Joi Ito's conversation with the living web.

I had just finished reading Philip Jacob's piece and was preparing my thoughts for a panel on spam that I THINK I'm on in January when I saw this piece by Larry. It's great. It's right on and he's putting his job on the line. I totally agree. We CAN NOT give up the stupid network just to stomp out spamming. I think that the label/punish idea is great. I only worry that the punishment loop is more difficult internationally. Maybe you'll end up with a lot of spam from Japanese, Chinese and Russian spammers. ;-) Larry will still keep his job though, because it will still be siginificantly less spam than you get now.

Lawrence Lessig: putting my job where my mouth is

Lawrence Lessig
A kind-hearted email and a nice analysis of spam have given me an idea:

First the analysis: Philip Jacob has a great piece about spam and RBLs. The essay not only identifies the many problems with RBLs, but it nicely maps a mix of strategies that could be considered in their place. But, alas, missing from the list is one I've pushed: A law requiring simple labeling, and a bounty for anyone who tracks down spammers violating the law.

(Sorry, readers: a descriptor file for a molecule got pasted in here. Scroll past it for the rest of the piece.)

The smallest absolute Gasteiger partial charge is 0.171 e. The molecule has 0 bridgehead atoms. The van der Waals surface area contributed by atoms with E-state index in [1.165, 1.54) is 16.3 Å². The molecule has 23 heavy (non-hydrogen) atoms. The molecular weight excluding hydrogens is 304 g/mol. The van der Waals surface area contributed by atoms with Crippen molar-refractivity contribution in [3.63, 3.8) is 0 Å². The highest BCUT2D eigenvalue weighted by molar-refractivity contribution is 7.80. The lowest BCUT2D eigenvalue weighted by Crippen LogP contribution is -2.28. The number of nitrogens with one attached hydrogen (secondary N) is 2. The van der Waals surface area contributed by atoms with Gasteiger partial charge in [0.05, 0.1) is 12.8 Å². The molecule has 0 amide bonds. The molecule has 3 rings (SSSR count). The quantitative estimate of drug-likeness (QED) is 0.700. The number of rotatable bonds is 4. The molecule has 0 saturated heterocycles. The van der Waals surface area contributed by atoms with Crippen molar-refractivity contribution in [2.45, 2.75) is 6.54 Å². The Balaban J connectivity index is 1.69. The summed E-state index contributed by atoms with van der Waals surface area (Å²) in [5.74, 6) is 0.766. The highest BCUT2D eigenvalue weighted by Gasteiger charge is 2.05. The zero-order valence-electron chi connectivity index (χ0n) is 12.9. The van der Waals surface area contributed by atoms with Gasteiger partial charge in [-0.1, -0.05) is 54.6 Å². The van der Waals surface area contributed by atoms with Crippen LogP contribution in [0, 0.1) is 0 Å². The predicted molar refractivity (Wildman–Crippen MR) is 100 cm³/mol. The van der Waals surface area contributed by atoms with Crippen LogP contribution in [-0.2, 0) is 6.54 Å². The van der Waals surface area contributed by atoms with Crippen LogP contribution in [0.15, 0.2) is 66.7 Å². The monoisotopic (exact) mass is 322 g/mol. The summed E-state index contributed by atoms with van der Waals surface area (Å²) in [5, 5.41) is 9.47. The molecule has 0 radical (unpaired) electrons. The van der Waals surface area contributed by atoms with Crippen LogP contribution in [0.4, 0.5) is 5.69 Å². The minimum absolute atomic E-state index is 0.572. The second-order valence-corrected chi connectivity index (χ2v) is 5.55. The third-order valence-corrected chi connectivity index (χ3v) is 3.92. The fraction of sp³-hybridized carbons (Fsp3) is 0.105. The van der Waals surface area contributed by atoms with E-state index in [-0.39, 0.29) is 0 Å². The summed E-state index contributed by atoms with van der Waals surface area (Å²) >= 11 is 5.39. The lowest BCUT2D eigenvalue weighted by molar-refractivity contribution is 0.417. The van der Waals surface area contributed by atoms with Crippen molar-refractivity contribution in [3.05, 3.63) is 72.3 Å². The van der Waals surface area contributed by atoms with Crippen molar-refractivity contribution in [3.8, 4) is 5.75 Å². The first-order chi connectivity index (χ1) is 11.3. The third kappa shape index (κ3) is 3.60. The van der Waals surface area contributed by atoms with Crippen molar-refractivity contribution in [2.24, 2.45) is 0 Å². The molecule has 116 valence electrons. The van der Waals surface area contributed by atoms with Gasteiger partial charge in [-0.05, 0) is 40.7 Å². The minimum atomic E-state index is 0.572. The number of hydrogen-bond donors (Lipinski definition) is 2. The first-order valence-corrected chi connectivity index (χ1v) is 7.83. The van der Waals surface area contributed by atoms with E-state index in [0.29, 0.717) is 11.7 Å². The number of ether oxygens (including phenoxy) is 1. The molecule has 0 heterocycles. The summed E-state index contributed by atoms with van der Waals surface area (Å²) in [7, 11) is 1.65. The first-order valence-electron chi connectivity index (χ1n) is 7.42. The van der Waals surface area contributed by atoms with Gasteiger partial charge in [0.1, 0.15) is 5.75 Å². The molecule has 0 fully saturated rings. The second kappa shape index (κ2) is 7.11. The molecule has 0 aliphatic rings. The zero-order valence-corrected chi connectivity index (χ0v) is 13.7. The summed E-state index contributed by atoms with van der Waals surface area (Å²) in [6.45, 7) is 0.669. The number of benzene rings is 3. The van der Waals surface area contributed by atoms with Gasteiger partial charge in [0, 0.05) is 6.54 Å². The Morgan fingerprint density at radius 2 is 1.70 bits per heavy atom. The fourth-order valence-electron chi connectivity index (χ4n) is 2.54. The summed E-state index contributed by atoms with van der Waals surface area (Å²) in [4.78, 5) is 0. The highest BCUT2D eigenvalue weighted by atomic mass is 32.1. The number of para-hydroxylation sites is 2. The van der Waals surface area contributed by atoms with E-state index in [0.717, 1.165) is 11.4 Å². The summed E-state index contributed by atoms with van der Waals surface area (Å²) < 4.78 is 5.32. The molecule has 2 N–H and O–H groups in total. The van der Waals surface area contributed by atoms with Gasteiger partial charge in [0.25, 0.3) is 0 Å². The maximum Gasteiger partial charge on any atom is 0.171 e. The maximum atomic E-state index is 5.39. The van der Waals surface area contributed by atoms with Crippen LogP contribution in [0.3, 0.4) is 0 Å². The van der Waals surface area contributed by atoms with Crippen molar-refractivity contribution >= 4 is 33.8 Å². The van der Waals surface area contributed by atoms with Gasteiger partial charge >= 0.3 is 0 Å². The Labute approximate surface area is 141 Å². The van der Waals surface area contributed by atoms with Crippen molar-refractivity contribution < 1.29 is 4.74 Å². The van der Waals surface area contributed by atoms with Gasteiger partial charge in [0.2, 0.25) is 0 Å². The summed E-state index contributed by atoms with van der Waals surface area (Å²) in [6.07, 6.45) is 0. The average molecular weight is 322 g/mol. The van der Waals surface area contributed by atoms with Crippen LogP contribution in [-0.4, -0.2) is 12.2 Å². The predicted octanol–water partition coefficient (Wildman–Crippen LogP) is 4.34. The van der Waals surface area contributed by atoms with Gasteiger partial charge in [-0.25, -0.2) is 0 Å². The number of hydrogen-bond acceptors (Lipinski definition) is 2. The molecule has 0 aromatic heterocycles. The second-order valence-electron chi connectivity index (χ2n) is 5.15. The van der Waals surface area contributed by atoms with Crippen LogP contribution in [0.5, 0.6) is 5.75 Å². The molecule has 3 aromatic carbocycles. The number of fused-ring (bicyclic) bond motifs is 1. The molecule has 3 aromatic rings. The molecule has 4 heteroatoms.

Then I got an email from a kind soul warning me about my work—"do you know how powerful your enemies are?" this person asked. No, I thought, I don't, but let's see. If I've got such powerful enemies, then I've got a good way to do some good.

Here goes: So (a) if a law like the one I propose is passed on a national level, and (b) it does not substantially reduce the level of spam, then (c) I will resign my job. I get to decide whether (a) is true; Declan can decide whether (b) is true. If (a) and (b) are both true, then I'll do (c) at the end of the following academic year.

So: Is there anyone else advancing a spam solution who would offer this kind of warranty?

PS We've had this discussion on spam on this blog before and my current position considering the technologies we have is that we use local whitelists (I use tmda) instead of central blacklists.

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